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A floek of sheep arriving while we were deliberating on the best method of crossing the stream, decided our plans at once. impossible for even these sure footed animals, laden as they were, to cross in safety, at least their owners would not run the risk; and in a short time therefore young trees were felled and placed across a narrower part of the stream, and covered over with bundles of twigs laid on transversely. Over this the sheep led the way unhesitatingly, and we followed in their wake. From this we climbed the ghat to Tranda, where I encamped amidst a forest of majestic Kaloo pines. From Tranda I proceeded to Nachar, a pretty walk of about eight miles, some parts being steep and rugged. The road at first ascended for a short distance, and then turning round the hill brought us to a steep descent, down which it fell somewhat abruptly in a zigzag manner to the bottom of a wooded glen. In many parts it wound backwards and forwards so suddenly, from the steepness of the hill, that on looking upwards it was no pleasant object to behold the long train of my baggage coolies slowly winding downwards in a zigzag line above my head, and while thus standing below the crazy looking scaffolding, which in many places formed the road, I could not help thinking to myself, “ If those fellows with their loads should chance to come tumbling through, how terribly they would spoil the crown of a certain gentleman's hat,”—and the feeling made me hasten on to avoid the fancied, but not improbable danger.
Nachar is a small village situated at some height above the Sutledge, on the slope of the left bank. The thick forests and rocky glens from this place downwards to Sarahun, may be deemed the head quarters of the Gooral and Thar antelopes, the latter being known here by the name of “ Eimoo." Ther, and black and red bears are also met with, the first and last inhabiting the higher and colder portions of the range.
Bears are not found generally throughout Kunawur until the season when the grasses are ripening, and it then becomes a matter of great difficulty to prevent the vineyards being robbed at night.
Large dogs and men at this season keep nightly watch, making a continued shouting and firing of matchlocks to keep off the invader. They also commit sad havoc in the autumn crop of phuppra. At other times they are said to retire to the higher parts of the forests, where they lie concealed among the deep caves of the rocks, feeding on various roots and acorns. The Thibet bear is abundant on the heights abore Nachar, as also the red variety. Here they are both said to attack and kill sheep and goats, and they are often such a nuisance that it is considered a feather in a man's cap to shoot one. The elder brother of the Churria who accompanied me to Spiti had killed no less than fifteen bears, and was looked upon as a Nimrod in consequence.
The red variety is said to differ in nothing from the common black or Thibet species, except that it is red while the other is black. Both are said to possess the white band across the breast, but that it is constant in neither. I strongly suspect that subsequent research will prove that there are at least two if not three distinct species in these hills, namely, the Thibet bear, the red bear, and another black species without the white crescent on the breast, of smaller size and greater ferocity.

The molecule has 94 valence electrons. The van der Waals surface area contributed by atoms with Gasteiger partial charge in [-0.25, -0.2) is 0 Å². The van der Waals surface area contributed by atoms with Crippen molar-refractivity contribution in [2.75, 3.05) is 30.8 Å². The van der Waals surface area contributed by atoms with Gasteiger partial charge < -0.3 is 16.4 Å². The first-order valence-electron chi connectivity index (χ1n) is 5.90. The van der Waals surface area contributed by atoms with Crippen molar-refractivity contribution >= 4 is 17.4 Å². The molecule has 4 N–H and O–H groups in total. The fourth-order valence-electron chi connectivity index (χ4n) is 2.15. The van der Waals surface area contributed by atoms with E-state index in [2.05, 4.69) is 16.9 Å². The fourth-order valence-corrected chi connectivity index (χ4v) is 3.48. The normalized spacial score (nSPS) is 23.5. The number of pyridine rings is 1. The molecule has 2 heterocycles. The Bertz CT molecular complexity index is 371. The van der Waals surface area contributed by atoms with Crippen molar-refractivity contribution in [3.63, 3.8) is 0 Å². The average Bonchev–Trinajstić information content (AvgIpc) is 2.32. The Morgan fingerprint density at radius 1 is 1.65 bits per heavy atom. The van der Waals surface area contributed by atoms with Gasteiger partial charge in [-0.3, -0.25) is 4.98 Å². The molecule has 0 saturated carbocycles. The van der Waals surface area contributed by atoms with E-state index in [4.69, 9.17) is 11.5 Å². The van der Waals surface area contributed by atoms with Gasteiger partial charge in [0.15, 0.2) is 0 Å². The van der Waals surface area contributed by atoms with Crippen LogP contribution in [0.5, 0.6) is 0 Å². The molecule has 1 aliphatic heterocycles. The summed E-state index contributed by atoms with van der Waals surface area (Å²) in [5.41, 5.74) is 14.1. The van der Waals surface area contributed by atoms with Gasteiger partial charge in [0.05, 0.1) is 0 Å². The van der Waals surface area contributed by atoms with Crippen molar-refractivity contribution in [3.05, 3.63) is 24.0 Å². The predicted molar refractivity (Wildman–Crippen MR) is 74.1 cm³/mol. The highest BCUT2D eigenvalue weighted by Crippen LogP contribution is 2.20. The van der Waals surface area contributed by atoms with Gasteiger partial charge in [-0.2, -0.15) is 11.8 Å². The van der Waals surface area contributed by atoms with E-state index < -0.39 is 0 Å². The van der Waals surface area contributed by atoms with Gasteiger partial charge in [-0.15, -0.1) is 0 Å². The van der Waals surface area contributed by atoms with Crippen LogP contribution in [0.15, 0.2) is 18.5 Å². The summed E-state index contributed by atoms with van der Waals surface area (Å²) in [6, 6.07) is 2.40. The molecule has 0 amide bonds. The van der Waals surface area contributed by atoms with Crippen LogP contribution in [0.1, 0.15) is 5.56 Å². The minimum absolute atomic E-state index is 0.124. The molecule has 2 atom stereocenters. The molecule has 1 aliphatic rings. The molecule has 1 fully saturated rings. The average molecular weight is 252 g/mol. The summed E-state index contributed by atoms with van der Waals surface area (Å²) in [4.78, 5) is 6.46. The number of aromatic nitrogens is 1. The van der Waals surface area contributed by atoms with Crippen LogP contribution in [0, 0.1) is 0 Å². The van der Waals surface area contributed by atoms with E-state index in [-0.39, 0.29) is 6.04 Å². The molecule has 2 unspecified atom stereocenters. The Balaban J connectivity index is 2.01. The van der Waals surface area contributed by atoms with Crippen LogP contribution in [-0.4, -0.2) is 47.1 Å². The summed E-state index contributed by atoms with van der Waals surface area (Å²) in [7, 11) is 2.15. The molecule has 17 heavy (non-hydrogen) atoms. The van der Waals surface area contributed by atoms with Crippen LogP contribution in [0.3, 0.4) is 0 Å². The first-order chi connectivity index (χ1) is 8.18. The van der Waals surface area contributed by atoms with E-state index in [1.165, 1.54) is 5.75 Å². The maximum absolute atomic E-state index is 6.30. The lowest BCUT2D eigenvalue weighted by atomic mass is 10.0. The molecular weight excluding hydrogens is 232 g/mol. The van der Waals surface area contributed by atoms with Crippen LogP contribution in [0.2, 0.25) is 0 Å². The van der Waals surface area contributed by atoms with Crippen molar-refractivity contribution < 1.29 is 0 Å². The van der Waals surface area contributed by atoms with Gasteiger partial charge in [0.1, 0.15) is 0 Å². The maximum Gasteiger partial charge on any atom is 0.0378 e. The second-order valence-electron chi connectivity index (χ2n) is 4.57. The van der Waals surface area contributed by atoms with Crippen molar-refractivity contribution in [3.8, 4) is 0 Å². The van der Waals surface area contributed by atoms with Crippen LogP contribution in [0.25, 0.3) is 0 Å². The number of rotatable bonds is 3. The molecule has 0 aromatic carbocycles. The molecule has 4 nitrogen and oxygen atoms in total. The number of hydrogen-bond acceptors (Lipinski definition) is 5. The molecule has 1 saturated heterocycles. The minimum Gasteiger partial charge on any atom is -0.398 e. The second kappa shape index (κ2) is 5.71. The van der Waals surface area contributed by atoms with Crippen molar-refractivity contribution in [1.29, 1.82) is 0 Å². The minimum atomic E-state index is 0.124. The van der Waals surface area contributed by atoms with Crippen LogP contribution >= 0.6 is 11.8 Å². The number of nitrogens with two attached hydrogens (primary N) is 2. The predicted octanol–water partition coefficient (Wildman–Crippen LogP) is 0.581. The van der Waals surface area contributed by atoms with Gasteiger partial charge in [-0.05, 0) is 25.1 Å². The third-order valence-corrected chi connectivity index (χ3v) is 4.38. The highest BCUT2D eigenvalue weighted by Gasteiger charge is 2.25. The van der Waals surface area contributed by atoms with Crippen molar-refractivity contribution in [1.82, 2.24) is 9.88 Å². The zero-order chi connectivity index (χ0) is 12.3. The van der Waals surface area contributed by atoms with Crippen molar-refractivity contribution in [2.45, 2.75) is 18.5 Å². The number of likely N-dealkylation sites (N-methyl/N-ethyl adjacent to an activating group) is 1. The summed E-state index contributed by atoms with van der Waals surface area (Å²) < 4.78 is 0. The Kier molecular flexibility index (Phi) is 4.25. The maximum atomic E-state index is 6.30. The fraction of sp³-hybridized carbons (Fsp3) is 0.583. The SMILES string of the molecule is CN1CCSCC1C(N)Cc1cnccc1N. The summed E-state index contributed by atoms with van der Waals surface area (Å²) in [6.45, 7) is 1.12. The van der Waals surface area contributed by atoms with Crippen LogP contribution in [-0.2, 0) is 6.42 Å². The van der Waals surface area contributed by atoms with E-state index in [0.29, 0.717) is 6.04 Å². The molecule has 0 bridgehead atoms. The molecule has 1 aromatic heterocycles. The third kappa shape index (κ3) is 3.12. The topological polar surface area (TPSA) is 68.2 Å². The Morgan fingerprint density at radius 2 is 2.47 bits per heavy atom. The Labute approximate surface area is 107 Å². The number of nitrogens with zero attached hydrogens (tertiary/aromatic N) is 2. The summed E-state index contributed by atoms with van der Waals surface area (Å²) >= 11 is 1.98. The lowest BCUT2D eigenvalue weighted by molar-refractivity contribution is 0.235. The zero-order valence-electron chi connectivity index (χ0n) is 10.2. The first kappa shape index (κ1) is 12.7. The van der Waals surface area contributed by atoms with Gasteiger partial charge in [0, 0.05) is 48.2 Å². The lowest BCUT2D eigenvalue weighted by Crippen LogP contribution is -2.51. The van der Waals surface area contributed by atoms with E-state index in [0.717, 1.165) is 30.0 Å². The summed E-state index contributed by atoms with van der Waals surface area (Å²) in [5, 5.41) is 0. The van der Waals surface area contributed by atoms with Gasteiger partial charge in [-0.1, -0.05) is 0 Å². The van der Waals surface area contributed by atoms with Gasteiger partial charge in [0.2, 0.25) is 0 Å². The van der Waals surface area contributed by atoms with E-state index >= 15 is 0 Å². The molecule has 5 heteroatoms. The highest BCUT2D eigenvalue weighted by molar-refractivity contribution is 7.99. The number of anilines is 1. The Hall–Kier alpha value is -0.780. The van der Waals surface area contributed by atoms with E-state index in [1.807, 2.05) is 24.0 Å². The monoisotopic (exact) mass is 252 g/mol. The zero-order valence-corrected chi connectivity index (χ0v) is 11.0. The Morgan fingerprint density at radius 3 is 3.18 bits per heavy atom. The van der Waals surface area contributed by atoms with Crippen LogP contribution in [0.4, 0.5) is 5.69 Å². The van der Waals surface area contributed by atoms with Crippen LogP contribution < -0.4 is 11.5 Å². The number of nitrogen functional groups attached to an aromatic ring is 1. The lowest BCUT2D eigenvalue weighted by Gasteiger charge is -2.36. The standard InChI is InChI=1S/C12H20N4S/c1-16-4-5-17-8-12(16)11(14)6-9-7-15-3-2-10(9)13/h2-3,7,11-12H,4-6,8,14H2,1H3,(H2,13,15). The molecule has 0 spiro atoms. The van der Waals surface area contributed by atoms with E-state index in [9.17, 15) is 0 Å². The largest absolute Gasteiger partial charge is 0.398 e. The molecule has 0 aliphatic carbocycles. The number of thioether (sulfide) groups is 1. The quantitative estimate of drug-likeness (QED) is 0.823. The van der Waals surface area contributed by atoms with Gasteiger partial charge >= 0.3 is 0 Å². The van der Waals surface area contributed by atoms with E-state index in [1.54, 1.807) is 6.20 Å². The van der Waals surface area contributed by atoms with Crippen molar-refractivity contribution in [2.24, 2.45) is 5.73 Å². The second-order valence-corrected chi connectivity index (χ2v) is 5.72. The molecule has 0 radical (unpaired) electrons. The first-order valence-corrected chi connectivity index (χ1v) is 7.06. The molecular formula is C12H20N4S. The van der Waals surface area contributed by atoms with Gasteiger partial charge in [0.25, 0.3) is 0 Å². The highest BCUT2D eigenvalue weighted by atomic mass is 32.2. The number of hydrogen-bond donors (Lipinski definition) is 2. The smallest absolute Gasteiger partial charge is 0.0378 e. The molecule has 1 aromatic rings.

The natives say, both black and red live together in the same haunts, and that when both come down to feed at night in the vallies, the red one does not always return to the heights, but remains in the lower haunts of the black bear. If this statement be correct it would argue a greater difference in the species than that of colour, for why should climate act on some and not on all, since all are in turn found equally near the snows. If colour were the only difference, then the red one by staying in the haunts of the black bear would resume his former colour, and the black one by going to the heights would become red; but as this is said not to be the case, and that both black and red can reside together either high or low, it goes far to prove a specie distinction; the red bear is however found chiefly near the summits of the ridges, while the black one inhabits the lower and more wooded tracts in the thick forests of oak, where they feed upon the acorns and other fruits. Both species in the autumn make nightly incursions into the fields of phuppra, which they destroy in quantities, and they also in the summer approach the villages and steal the apricots.
In the winter time when food is scarce they are said to tear down the wooden hives, which are built into the walls of the houses, and to devour the honey, nor is this the extent of their plundering, for they have been known to force open the door of the sheep house, and run away with the fattest of the flock. A lad who accompanied me, hearing the questions I asked regarding these animals, very gravely declared that when the bee-hives were too high to be reached from the ground, the bears went to the forest and brought a long pole, which they planted against the wall and used as a ladder! We all laughed at this thumping fib, which was evidently made for the occasion, but he only persisted in it the more, and at last swore that he had seen them do so !!
Some are said to store their dens with grass and herbs, in which they keep themselves warm during the prevalence of the snows; others select the hollow trunk of some large decaying tree in which they form a similar warm bed. This however I look upon as a fable. There are not many about Cheenee and Punggee, and above those places they are not founded; the greatest numbers therefore inhabit the lower parts of Kunawur.
During the winter in those parts where the Emoo, the Gooral, and the Thér are found, it is the custom when the snow has fallen somewhat deeply, so that the animals cannot avail themselves of their natural speed, for parties of eight and ten men to assemble with their matchlocks and sally forth to the chace, guarding their legs from the snow by two pairs of woollen trowsers, and a warm thick pair of woollen shoes. He who is lucky enough to get first shot at the quarry is entitled by the rules of the Kunawur sporting clubs, provided he has fired with effect, to the skin of the animal, and the rest of the party share equally of the flesh, whether they have had a shot or not. The skin is the most valuable part of the prize, and out of it many useful articles are made, such as soles for their shoes, bags to carry grain and flour, and belts, &c. so that to get the first shot at the game is not only as much a point of honour as getting the brush in a fox hunt at home, but is also a source of profit to the lucky sportsman.